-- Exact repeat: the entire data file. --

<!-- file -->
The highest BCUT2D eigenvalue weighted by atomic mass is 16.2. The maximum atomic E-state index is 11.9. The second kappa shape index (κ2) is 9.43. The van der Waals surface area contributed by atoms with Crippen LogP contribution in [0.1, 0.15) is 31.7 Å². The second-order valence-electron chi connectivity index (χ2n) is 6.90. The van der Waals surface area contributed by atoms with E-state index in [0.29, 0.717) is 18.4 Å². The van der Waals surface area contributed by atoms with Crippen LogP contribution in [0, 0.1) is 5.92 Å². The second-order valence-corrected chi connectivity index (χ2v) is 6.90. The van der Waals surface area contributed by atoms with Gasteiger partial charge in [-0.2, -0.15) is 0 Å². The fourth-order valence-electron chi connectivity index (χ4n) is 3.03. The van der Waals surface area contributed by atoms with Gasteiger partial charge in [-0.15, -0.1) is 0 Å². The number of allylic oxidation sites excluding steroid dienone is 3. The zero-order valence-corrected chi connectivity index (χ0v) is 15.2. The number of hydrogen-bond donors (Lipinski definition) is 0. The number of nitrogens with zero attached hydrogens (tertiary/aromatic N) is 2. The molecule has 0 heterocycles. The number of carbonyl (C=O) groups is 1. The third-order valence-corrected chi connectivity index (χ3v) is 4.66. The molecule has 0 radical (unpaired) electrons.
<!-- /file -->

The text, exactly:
The highest BCUT2D eigenvalue weighted by atomic mass is 16.2. The maximum atomic E-state index is 11.9. The second kappa shape index (κ2) is 9.43. The van der Waals surface area contributed by atoms with Crippen LogP contribution in [0.1, 0.15) is 31.7 Å². The second-order valence-electron chi connectivity index (χ2n) is 6.90. The van der Waals surface area contributed by atoms with E-state index in [0.29, 0.717) is 18.4 Å². The van der Waals surface area contributed by atoms with Crippen LogP contribution in [0, 0.1) is 5.92 Å². The second-order valence-corrected chi connectivity index (χ2v) is 6.90. The van der Waals surface area contributed by atoms with Gasteiger partial charge in [-0.2, -0.15) is 0 Å². The fourth-order valence-electron chi connectivity index (χ4n) is 3.03. The van der Waals surface area contributed by atoms with Gasteiger partial charge in [-0.15, -0.1) is 0 Å². The number of allylic oxidation sites excluding steroid dienone is 3. The zero-order valence-corrected chi connectivity index (χ0v) is 15.2. The number of hydrogen-bond donors (Lipinski definition) is 0. The number of nitrogens with zero attached hydrogens (tertiary/aromatic N) is 2. The molecule has 0 heterocycles. The number of carbonyl (C=O) groups is 1. The third-order valence-corrected chi connectivity index (χ3v) is 4.66. The molecule has 0 radical (unpaired) electrons.